From Manhattan to Manchester, from Brooklyn to Bradford. With love.
For some mad reason, garage, the dominant sound in a buzzy New York/New Jersey scene, found a willing underground audience in northern England in the early 90s.
Clubs like the Hacienda and Hard Times embraced garage gurus like Todd Terry and Tony Humphries like they were their own.
Reed & Radley were among that audience, spending lost nights on the dancefloor then buying shrink-wrapped gems on labels like Strictly Rhythm and Easy Street.
Now living in New Zealand, this EP is their tribute to the New York/New Jersey garage sounds of the early and mid 90s.
Filtered through the styles and scenes that followed it’s both of a time and bang now.
Built around smooth pads and an ever-morphing rubbery synth riff, Keep On is kicked along by skipping snares and hopping hats. That riff’s kept in check initially before some jiggery-pokery with the filter sets it free, sending fizzing, twisted stabs whizzing through the mix. There’s a hint of Wild Pitch about the reversed stabs, rides and vocal refrain but the main riff and panned toms bring things right up to date.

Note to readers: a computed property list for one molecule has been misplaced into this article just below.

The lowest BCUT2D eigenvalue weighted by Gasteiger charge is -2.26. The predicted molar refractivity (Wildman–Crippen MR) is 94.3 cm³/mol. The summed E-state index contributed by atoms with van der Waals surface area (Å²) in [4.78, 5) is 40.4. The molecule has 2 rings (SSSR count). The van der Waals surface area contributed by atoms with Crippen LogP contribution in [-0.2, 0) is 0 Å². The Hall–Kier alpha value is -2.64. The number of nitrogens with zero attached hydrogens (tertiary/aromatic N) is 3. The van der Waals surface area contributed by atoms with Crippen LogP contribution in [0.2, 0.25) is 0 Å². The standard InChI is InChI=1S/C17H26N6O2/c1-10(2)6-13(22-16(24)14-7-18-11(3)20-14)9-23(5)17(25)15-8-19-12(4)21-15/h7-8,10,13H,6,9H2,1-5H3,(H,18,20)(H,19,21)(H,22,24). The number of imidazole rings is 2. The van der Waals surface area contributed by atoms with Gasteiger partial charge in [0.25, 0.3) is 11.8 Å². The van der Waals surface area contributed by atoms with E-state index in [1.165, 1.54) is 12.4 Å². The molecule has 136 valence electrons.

Don’t Let Me Down
Even the most underground dancefloors need a piano anthem now and again. Here’s one. Bright, simple chords are underpinned by a bouncing bass, hypnotic Korg organ motif and cut-up vocal line. If that’s the ‘then’, the ‘now’ comes from pitched-down stabs direct from a Detroit basement. And it’s all wrapped in a string so warm and enveloping it should be used to advertise Horlick’s.
Keep On (Shallow Taxi Club hard dub)
More like Taxi Driver than Taxi Club. This is an uncompromising and aggressive take from the self-pronounced producer-not-DJ. It’s verging on Mr G-style techno but retains enough swing and bounce to appeal to peak-time, bigger room garage floors.
Buy digital release…